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(Scott Sommerdorf | The Salt Lake Tribune) Tres Hombres Mexican Grill and Cantina will soon have its 30th anniversary. Co-owners Mike Gibson, left, and Don Bostrom, pose for a portrait at the Tres Hombres bar, Thursday, Aug. 28, 2014.
Salt Lake City’s Tres Hombres Mexican Cantina celebrates 30 years in business
Dining » Owners are offering customers food at 1984 prices.
First Published Sep 02 2014 10:56 am • Last Updated Sep 22 2014 03:00 pm

When Mike Gibson left California for Utah in the ’70s, he thought he’d only stay a few years. He’d work at his new restaurant job, ski on his days off and then, when he was tired of the Beehive state, he would return to the West Coast.

California is still waiting.

At a glance

Three dudes celebrate 30

Tres Hombres Mexican Cantina is celebrating its 30th anniversary by offering customers entrée items at 1984 prices, including the No. 1 combo for $3.95 and fajitas for $6.95. To get the special menu, customers need to “TresYourFace” on the cantina’s Facebook page and show the photo to the waitress when seated.

When » Through Sunday, Sept. 7

Where » Tres Hombres Mexican Cantina, 3298 Highland Drive, Salt Lake City, 801-466-0054

Details » facebook.com/treshombrescantina

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Today, Gibson and co-owner Don Bostrom are celebrating the 30th anniversary of their Salt Lake County restaurant, Tres Hombres Mexican Grill and Cantina. The Tex-Mex restaurant on the corner of 3300 South and Highland Drive serves all the old-school fare — tacos, burritos and chimichangas — in a colorful, tropical setting. But it also boasts experienced staff and a bar with more than two dozen tequilas.

"I never thought I’d last this long in Utah, let alone work at one restaurant," Gibson told The Tribune during a recent interview. "I can count on one hand the restaurants that are still open" after 30 years.

Gibson responded to a few more questions — edited for space and clarity — about how Tres Hombres got started and why it’s remained a favorite.

Who are the Tres Hombres?

Originally there were three of us, but since 1989 when the third partner retired, it’s just been me and Don.

How did you become business partners?

When I moved here from California in 1977, I lived in a duplex up Emigration Canyon. Don lived in the other side next to me. He ran another business and I ran Sophie Garcia’s in the Hilton Hotel downtown. Later, I ran the Townhouse, the private club in the Salt Lake Athletic Club at the mouth of the canyon. In 1984, we decided to go big and open a Mexican restaurant.

Didn’t the restaurant start at another location?

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Yes. We started in an old lumber building that was south and west of the current building. In 1998, Salt Lake City condemned the property so it could widen the intersection. We were closed for nine months before we moved into the current building, which was the old CarpeTowne. [The restaurant seats 175 people, and there’s sometimes a wait to be seated on Friday and Saturday nights.]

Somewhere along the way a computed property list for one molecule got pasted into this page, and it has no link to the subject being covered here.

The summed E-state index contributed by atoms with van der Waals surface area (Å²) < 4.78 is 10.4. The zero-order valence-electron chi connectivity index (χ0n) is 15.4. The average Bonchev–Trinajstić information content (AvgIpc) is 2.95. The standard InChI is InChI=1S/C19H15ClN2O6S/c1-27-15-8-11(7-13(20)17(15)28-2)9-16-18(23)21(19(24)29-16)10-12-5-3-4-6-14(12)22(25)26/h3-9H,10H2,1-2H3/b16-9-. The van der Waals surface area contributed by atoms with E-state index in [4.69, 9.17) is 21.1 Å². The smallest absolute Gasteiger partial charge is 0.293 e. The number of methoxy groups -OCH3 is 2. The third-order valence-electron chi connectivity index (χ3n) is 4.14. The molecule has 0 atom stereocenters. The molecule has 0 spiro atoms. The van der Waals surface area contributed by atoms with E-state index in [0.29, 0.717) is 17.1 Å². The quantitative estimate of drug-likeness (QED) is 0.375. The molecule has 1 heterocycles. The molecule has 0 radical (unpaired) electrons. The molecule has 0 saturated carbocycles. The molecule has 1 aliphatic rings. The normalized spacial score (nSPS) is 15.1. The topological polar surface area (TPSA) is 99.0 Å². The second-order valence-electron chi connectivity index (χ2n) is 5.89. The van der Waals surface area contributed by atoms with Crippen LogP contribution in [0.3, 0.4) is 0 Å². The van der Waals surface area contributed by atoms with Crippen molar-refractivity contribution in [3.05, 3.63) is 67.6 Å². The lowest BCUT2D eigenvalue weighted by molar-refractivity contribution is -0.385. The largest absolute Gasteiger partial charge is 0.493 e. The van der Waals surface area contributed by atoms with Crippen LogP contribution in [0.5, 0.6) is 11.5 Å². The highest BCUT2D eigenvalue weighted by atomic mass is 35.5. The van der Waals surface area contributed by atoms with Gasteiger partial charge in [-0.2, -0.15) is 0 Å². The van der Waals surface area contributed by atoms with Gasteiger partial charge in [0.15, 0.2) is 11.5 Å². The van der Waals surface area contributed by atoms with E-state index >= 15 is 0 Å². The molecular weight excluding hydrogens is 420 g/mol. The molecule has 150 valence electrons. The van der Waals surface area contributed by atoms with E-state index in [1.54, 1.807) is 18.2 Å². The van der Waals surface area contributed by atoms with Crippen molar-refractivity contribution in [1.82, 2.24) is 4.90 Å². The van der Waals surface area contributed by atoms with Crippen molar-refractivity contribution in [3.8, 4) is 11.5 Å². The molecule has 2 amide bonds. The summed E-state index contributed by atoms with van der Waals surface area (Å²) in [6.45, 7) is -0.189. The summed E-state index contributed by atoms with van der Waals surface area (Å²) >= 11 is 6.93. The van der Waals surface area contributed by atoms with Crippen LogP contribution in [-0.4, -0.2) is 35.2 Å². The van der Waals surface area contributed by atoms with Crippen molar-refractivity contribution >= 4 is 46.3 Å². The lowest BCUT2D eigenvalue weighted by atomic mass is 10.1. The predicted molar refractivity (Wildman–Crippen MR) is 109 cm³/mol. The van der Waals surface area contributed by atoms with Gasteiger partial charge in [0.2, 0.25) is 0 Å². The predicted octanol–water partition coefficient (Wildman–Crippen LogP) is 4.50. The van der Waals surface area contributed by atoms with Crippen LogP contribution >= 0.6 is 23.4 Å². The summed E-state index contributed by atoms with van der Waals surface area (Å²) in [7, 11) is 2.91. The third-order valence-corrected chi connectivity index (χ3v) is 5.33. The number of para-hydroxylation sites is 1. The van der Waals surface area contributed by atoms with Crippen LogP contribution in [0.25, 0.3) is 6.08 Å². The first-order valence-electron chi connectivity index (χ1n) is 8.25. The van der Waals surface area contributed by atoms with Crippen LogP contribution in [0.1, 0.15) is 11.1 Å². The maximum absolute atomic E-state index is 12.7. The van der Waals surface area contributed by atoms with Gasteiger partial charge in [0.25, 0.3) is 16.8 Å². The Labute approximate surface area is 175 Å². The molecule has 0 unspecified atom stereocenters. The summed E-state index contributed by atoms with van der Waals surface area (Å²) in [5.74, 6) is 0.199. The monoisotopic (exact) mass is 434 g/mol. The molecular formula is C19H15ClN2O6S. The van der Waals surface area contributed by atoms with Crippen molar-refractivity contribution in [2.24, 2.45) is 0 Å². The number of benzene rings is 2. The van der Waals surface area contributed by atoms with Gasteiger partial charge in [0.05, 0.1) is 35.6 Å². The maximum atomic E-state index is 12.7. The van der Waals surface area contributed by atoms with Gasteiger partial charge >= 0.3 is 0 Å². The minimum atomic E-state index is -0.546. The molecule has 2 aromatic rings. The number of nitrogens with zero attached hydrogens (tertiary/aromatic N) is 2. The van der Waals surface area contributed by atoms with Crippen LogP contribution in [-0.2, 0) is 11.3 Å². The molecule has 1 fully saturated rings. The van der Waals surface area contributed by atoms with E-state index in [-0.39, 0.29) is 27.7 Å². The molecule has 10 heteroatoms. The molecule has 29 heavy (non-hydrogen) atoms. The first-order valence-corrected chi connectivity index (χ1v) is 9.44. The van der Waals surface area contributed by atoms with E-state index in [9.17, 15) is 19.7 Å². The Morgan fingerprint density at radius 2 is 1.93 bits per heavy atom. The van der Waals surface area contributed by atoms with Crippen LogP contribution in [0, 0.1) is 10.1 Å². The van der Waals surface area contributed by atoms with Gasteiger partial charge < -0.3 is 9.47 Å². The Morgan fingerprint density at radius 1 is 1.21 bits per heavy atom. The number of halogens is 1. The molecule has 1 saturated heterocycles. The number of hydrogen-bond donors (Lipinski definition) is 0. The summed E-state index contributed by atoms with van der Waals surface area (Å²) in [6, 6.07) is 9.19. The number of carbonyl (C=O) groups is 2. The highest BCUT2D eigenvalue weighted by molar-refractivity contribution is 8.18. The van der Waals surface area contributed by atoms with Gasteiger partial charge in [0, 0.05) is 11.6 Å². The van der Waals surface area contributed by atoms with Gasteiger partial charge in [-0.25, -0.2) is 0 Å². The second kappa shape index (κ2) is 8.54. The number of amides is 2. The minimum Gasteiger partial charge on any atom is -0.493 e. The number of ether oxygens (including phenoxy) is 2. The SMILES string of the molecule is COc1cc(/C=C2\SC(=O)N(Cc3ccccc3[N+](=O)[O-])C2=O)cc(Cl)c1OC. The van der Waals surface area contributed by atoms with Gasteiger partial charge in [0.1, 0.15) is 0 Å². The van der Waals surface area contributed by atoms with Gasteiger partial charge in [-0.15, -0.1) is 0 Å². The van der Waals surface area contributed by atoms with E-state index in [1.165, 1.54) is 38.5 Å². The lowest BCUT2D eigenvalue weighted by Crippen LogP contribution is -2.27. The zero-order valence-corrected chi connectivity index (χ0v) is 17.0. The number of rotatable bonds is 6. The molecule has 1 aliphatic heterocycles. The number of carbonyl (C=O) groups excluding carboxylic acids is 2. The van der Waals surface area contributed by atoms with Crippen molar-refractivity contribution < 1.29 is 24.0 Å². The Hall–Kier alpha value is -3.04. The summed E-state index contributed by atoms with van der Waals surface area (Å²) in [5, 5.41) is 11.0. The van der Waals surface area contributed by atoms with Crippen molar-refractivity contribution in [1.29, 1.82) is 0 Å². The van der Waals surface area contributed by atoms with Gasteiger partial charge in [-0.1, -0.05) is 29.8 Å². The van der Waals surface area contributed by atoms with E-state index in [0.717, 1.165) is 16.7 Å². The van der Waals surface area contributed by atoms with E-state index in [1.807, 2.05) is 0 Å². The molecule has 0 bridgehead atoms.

Wasn’t the CarpeTowne sign — featuring Phil, Dan and Andy holding carpet rolls — a natural fit for the restaurant?

The sign (which was updated so the three dudes wore sombreros) did make it the perfect location.

Talk about those regular customers who have helped keep you in business.

We’ve got people who have been here a thousand times, they come twice a week religiously. I know so many people by name and they know me. My son has basically grown up here, and Don’s daughters have both worked here. They have all bused tables, been servers and run the catering.

Is there anything new at the restaurant?

We recently put out a new menu. We got rid of a few things that weren’t selling and added some new things like sweet pork tacos, burritos and chimichangas, Oaxacan-style enchiladas and a carne asada salad. We’ve added a new patio that seats 24 people. But we also had to adjust our prices for the first time in five years. (See information box for anniversary specials at 1984 prices.)

Does Tres Hombres have a signature dish that you could never take off the menu?

The enchiladas zacatecas, a shrimp and crab enchilada, made with premium Mexican white gulf shrimp. It’s our most expensive entrée ($17), but one of our top sellers. So is the No. 1 combination: a cheese enchilada and a beef taco ($8.50, lunch; $10.75, dinner).

Some restaurants don’t make it a year. What’s the secret to making it 30?

Hard work, and we are both here every day. Don and I also take care of our employees. The longest-tenured employee started in 1984. It’s our main chef who does everything from the beans to the chile verde. Because of that, everything has remained consistent. Our head bartender, Martin Ruiz, has been here 27 years, another assistant manager has been here more than 20 years. We have waiters who have been here 26 or 27 years. They are family and we treat them like family.


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